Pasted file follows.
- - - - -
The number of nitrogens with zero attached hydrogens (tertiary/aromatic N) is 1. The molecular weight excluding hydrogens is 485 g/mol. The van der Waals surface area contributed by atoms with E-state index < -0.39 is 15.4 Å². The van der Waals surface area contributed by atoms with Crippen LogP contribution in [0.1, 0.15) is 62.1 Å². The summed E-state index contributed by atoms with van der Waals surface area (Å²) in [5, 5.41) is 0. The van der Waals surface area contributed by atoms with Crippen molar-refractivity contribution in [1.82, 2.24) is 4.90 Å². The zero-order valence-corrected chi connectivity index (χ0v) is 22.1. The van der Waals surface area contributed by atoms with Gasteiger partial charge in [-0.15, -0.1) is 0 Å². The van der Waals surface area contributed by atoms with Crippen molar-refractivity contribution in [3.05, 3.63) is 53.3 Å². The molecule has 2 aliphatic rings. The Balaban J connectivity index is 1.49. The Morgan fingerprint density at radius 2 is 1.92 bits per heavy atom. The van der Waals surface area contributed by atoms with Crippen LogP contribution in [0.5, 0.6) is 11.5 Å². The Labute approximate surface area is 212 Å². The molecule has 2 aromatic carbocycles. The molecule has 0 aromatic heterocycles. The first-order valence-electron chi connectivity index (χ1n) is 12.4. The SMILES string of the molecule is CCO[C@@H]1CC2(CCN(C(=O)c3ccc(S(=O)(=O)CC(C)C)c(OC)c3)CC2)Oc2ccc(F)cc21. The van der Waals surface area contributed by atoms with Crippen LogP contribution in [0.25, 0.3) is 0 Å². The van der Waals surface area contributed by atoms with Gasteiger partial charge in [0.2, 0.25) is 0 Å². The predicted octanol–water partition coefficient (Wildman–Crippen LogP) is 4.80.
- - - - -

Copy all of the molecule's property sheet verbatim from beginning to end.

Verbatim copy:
The number of nitrogens with zero attached hydrogens (tertiary/aromatic N) is 1. The molecular weight excluding hydrogens is 485 g/mol. The van der Waals surface area contributed by atoms with E-state index < -0.39 is 15.4 Å². The van der Waals surface area contributed by atoms with Crippen LogP contribution in [0.1, 0.15) is 62.1 Å². The summed E-state index contributed by atoms with van der Waals surface area (Å²) in [5, 5.41) is 0. The van der Waals surface area contributed by atoms with Crippen molar-refractivity contribution in [1.82, 2.24) is 4.90 Å². The zero-order valence-corrected chi connectivity index (χ0v) is 22.1. The van der Waals surface area contributed by atoms with Gasteiger partial charge in [-0.15, -0.1) is 0 Å². The van der Waals surface area contributed by atoms with Crippen molar-refractivity contribution in [3.05, 3.63) is 53.3 Å². The molecule has 2 aliphatic rings. The Balaban J connectivity index is 1.49. The Morgan fingerprint density at radius 2 is 1.92 bits per heavy atom. The van der Waals surface area contributed by atoms with Crippen LogP contribution in [0.5, 0.6) is 11.5 Å². The Labute approximate surface area is 212 Å². The molecule has 2 aromatic carbocycles. The molecule has 0 aromatic heterocycles. The first-order valence-electron chi connectivity index (χ1n) is 12.4. The SMILES string of the molecule is CCO[C@@H]1CC2(CCN(C(=O)c3ccc(S(=O)(=O)CC(C)C)c(OC)c3)CC2)Oc2ccc(F)cc21. The van der Waals surface area contributed by atoms with Crippen LogP contribution in [0.25, 0.3) is 0 Å². The van der Waals surface area contributed by atoms with Gasteiger partial charge in [0.2, 0.25) is 0 Å². The predicted octanol–water partition coefficient (Wildman–Crippen LogP) is 4.80.